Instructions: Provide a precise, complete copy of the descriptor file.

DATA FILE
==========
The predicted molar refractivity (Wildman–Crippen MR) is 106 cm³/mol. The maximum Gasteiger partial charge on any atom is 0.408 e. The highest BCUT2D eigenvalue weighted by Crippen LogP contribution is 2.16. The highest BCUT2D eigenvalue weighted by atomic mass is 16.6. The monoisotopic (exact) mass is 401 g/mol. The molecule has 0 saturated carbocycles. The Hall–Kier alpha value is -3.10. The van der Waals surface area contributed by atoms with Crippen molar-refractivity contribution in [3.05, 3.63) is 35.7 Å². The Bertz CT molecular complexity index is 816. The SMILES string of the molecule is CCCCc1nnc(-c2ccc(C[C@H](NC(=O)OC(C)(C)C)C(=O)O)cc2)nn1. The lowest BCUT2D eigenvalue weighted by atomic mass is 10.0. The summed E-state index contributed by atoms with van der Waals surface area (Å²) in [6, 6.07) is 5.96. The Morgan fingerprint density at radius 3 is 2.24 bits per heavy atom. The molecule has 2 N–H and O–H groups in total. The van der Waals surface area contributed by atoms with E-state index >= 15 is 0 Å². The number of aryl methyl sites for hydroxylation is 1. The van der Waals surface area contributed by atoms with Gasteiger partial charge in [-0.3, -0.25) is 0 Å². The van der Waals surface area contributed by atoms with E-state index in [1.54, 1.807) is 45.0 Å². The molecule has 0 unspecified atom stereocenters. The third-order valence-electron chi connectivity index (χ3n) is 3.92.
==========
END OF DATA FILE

The predicted molar refractivity (Wildman–Crippen MR) is 106 cm³/mol. The maximum Gasteiger partial charge on any atom is 0.408 e. The highest BCUT2D eigenvalue weighted by Crippen LogP contribution is 2.16. The highest BCUT2D eigenvalue weighted by atomic mass is 16.6. The monoisotopic (exact) mass is 401 g/mol. The molecule has 0 saturated carbocycles. The Hall–Kier alpha value is -3.10. The van der Waals surface area contributed by atoms with Crippen molar-refractivity contribution in [3.05, 3.63) is 35.7 Å². The Bertz CT molecular complexity index is 816. The SMILES string of the molecule is CCCCc1nnc(-c2ccc(C[C@H](NC(=O)OC(C)(C)C)C(=O)O)cc2)nn1. The lowest BCUT2D eigenvalue weighted by atomic mass is 10.0. The summed E-state index contributed by atoms with van der Waals surface area (Å²) in [6, 6.07) is 5.96. The Morgan fingerprint density at radius 3 is 2.24 bits per heavy atom. The molecule has 2 N–H and O–H groups in total. The van der Waals surface area contributed by atoms with E-state index >= 15 is 0 Å². The number of aryl methyl sites for hydroxylation is 1. The van der Waals surface area contributed by atoms with Gasteiger partial charge in [-0.3, -0.25) is 0 Å². The van der Waals surface area contributed by atoms with E-state index in [1.54, 1.807) is 45.0 Å². The molecule has 0 unspecified atom stereocenters. The third-order valence-electron chi connectivity index (χ3n) is 3.92.